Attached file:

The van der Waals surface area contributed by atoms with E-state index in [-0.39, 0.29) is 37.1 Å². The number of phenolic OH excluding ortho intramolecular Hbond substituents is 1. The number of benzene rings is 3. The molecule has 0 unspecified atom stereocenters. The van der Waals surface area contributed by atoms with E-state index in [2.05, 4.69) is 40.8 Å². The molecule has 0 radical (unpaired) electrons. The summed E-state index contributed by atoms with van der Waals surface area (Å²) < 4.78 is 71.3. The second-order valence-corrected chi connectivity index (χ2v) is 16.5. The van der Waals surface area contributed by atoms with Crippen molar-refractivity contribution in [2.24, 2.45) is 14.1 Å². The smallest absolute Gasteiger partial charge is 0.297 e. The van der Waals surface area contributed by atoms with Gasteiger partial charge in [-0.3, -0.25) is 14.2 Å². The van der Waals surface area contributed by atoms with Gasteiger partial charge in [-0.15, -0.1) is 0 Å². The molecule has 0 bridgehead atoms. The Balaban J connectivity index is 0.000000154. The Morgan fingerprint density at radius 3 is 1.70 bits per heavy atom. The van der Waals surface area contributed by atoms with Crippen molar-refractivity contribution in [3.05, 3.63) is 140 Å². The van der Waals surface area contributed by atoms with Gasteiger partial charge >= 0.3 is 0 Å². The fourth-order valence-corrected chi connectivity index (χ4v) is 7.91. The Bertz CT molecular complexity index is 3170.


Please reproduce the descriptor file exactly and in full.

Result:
The van der Waals surface area contributed by atoms with E-state index in [-0.39, 0.29) is 37.1 Å². The number of phenolic OH excluding ortho intramolecular Hbond substituents is 1. The number of benzene rings is 3. The molecule has 0 unspecified atom stereocenters. The van der Waals surface area contributed by atoms with E-state index in [2.05, 4.69) is 40.8 Å². The molecule has 0 radical (unpaired) electrons. The summed E-state index contributed by atoms with van der Waals surface area (Å²) < 4.78 is 71.3. The second-order valence-corrected chi connectivity index (χ2v) is 16.5. The van der Waals surface area contributed by atoms with Crippen molar-refractivity contribution in [2.24, 2.45) is 14.1 Å². The smallest absolute Gasteiger partial charge is 0.297 e. The van der Waals surface area contributed by atoms with Gasteiger partial charge in [-0.3, -0.25) is 14.2 Å². The van der Waals surface area contributed by atoms with Gasteiger partial charge in [-0.15, -0.1) is 0 Å². The molecule has 0 bridgehead atoms. The Balaban J connectivity index is 0.000000154. The Morgan fingerprint density at radius 3 is 1.70 bits per heavy atom. The van der Waals surface area contributed by atoms with Crippen molar-refractivity contribution in [3.05, 3.63) is 140 Å². The van der Waals surface area contributed by atoms with Gasteiger partial charge >= 0.3 is 0 Å². The fourth-order valence-corrected chi connectivity index (χ4v) is 7.91. The Bertz CT molecular complexity index is 3170.